An anonymous reader writes "Following on the news that Microsoft was going straight to a RC for Windows 7, the One Microsoft Way blog has put together some dates on the upcoming roadmap for Vista's successor. Microsoft has always said 'three years after the general availability of Windows Vista,' which was released on January 30, 2007, and that the release date was also dependent on quality. Internally though, Microsoft is saying other things. It looks like we'll see the RC coming in April, and a final RTM version before October 3. Yes, that means Redmond is currently hoping to get Windows 7 out the door in 2009."

Generational Windows Multicore Performance Tests 228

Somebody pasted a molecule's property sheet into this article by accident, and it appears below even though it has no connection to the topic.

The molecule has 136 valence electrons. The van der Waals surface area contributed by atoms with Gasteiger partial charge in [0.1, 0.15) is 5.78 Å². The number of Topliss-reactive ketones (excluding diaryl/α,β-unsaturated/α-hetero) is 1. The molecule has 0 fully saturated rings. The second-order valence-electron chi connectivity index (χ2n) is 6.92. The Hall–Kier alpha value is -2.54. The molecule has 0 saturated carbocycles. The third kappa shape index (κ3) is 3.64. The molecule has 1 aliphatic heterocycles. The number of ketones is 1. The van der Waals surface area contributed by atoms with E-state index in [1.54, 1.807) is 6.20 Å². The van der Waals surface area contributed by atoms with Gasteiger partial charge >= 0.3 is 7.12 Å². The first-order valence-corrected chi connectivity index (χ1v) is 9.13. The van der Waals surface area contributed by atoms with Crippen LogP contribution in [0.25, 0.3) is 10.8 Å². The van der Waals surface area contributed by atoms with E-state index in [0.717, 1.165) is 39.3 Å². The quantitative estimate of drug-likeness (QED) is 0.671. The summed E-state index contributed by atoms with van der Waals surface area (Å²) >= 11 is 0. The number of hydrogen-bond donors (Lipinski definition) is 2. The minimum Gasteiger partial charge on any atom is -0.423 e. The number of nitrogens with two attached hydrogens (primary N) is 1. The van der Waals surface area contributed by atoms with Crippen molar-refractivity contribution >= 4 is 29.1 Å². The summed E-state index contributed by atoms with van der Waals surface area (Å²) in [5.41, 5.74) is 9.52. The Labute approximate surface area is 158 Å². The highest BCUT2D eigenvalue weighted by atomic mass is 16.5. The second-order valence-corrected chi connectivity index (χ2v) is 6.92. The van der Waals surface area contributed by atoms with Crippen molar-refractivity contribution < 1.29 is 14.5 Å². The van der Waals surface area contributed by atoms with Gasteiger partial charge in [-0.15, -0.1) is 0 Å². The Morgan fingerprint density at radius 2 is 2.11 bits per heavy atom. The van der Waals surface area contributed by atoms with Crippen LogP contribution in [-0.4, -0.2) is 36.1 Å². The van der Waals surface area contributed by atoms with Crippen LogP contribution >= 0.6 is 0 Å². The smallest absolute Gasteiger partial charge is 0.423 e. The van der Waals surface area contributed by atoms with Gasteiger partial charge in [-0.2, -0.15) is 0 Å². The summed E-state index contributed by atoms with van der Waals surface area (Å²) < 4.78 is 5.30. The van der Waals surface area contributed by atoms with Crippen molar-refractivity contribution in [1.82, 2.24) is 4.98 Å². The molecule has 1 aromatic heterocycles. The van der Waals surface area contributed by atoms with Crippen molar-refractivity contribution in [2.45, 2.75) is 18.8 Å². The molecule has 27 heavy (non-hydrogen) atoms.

snydeq writes "Windows XP, Windows Vista, and (soon) Windows 7 all support SMP out of the box, but as InfoWorld's Randall Kennedy notes, 'experience has shown that multiprocessing across discrete CPUs is not the same thing as multiprocessing across integrated cores within the same CPU.' As such, Kennedy set out to stress the multiprocessing capabilities of Windows XP, Windows Vista, and Windows 7 in dual-core and quad-core performance tests. The comprehensive, multiprocess workload tests were undertaken to document scalability, execution efficiency, and raw performance of workloads. 'What I found may surprise you,' Kennedy writes. 'Not only does Microsoft have a firm grasp of multicore tuning, but its scalability story promises to keep getting better with time. In other words, Windows Vista and Windows 7 are poised to reap ever greater performance benefits as Intel and AMD extend the number of cores in future editions of their processors.'"